Youth in Oregon DVD Review

  • Actors: Nicola Peltz, Christina Applegate, Billy Crudup, Josh Lucas, Frank Langella
  • Director: Joel Moore
  • Disc Format: AC-3, Closed-captioned, Color, Dolby, Subtitled, Widescreen, NTSC
  • Language: English
  • Subtitles: French, English, Spanish
  • Region: Region 1
  • Aspect Ratio: 2.40:1
  • Number of discs: 1
  • Rated: Not Rated
  • Studio: Sony Pictures Home Entertainment
  • DVD Release Date: April 4, 2017
  • Run Time: 99 minutes



        Despite a bold subject matter that I can’t recall seeing addressed in previous films, Youth in Oregon still manages to end up feeling overly familiar and slightly derivative. Even with the choice to tackle a controversial topic, much of Youth in Oregon is by-the-numbers independent filmmaking. All of the usual tropes are dragged out, from family dysfunction to a revelatory road trip, and none are nearly as successful as they should be with a cast of this caliber.

War on Everyone Blu-ray Review

  • Actors: Alexander Skarsgård, Michael Peña, Theo James
  • Director: John Michael McDonagh
  • Disc Format: AC-3, Color, DTS Surround Sound, NTSC, Subtitled, Widescreen
  • Language: English
  • Subtitles: Spanish
  • Region: Region A/1 
  • Rated: R
  • Studio: Lionsgate
  • Release Date: April 11, 2017
  • Run Time: 98 minutes



        War on Everyone tries to be Bad Lieutenant meets Bad Boys, which ends up being both an asset and fault. Although the dirty cop genre is certainly lightened up by the buddy cop formula, nearly everything about the film feels noncommittal while still being overwhelmingly derivative. Unlike the period throwback of last year’s The Nice Guys, War on Everyone only has stylistic references to 1970s action, while remaining in modern times. The violence, while often unabashedly immoral, is never shocking enough to match the level of attitude contained in John Michael McDonagh’s dialogue, resulting in a film that is more bark than bite. And had any other director attempted this, it may have felt less empty, but expectations have been raised for McDonagh after the success of his first two features.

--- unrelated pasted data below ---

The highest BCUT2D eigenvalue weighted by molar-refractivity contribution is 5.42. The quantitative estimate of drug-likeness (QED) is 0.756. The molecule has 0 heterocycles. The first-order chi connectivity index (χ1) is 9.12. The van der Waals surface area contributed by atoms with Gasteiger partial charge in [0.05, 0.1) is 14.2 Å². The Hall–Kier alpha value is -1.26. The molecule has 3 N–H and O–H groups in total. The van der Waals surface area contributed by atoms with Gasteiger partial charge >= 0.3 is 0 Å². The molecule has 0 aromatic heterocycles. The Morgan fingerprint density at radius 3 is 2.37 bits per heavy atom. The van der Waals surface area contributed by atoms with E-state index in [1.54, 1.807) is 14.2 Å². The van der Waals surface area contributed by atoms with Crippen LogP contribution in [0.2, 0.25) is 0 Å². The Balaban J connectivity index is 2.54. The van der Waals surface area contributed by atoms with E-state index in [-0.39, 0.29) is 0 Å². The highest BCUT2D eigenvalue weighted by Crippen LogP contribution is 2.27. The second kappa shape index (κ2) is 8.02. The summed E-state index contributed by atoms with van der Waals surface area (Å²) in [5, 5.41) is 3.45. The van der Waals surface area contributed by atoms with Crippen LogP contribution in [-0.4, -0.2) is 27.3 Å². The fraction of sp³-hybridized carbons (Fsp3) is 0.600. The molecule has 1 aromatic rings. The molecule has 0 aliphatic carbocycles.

Planet Earth II 4K Ultra HD Review

  • Actors:  David Attenborough
  • Disc Format: 4K
  • Number of discs: 3
  • Studio: BBC Home Entertainment
  • Release Date: March 28, 2017
  • Run Time: 360 minutes







        When the original “Planet Earth” series aired in 2006, it amazed audiences and brought nature documentaries into mainstream popularity. The project took 40 camera teams shooting at over 200 different locations for more than five years, resulting in some of the most amazing nature photography that had ever been captured to film. Much of the success of the show came from the high definition camera equipment and the extreme efforts of the crews, which was displayed in brief making-of features at the end of each episode. While some things have changed in the making of “Planet Earth II,” including about half the number of episodes, the advances in cinematic technology continue to benefit the show. “Planet Earth” had high definition, but “Planet Earth II” has ultra-high definition, best seen in this 4K Blu-ray release.

20th Century Women Blu-ray Review

  • Actors: Annette Bening, Elle Fanning, Greta Gerwig, Lucas Jade Zumann, Billy Crudup
  • Director: Mike Mills
  • Disc Format: AC-3, DTS Surround Sound, NTSC, Subtitled, Widescreen
  • Language: English
  • Subtitles: English, Spanish
  • Region: Region A/1
  • Number of discs: 1
  • Rated: R
  • Studio: LIONSGATE
  • Release Date: March 28, 2017
  • Run Time: 118 minutes




        In part, 20th Century Women is a coming-of-age tale. It is also a period examination of feminism in the 1970s, a story of the relationship between mother and son, and a contemplation on the necessity and simultaneous criticism of masculinity. 20th Century Women is only able to be all of these things because of the ensemble casting and an Academy Award-nominated screenplay by filmmaker Mike Mills, which does a careful balancing act that often feels like a precarious tight-rope walk. Although expertly constructed and easy to admire from a technical perspective, I did find myself longing for the emotional simplicity of Mills’ previous work.

Arsenal Blu-ray Review

  • Actors: Nicolas Cage, John Cusack, Adrian Grenier, Johnathon Schaech, Lydia Hull
  • Director: Steven C. Miller
  • Disc Format: NTSC, Widescreen
  • Language: English
  • Subtitles: English, Spanish
  • Region: Region A/1

  • Rated: R
  • Studio: LIONSGATE
  • Release Date: March 28, 2017
  • Run Time: 92 minutes



        Inconsistent is the best word to describe Arsenal, the latest low-budget crime thriller from director Steven C. Miller. The overly simplistic screenplay is peppered with cliché characters and bad dialogue, saved only occasionally by seasoned actors who seem to be slumming it in low budget filmmaking, either out of desperation or simple disregard for good taste. The rest of the cast is not talented enough to handle the poorly written words, leaving questions about either Miller’s ability to direct actors or the casting director’s judgment. The film is also inconsistent in visual style, spending a large amount of effort and money on a flashy climactic piece of violent action, while other areas of the film look as though they were hurriedly shot by an amateur filmmaker.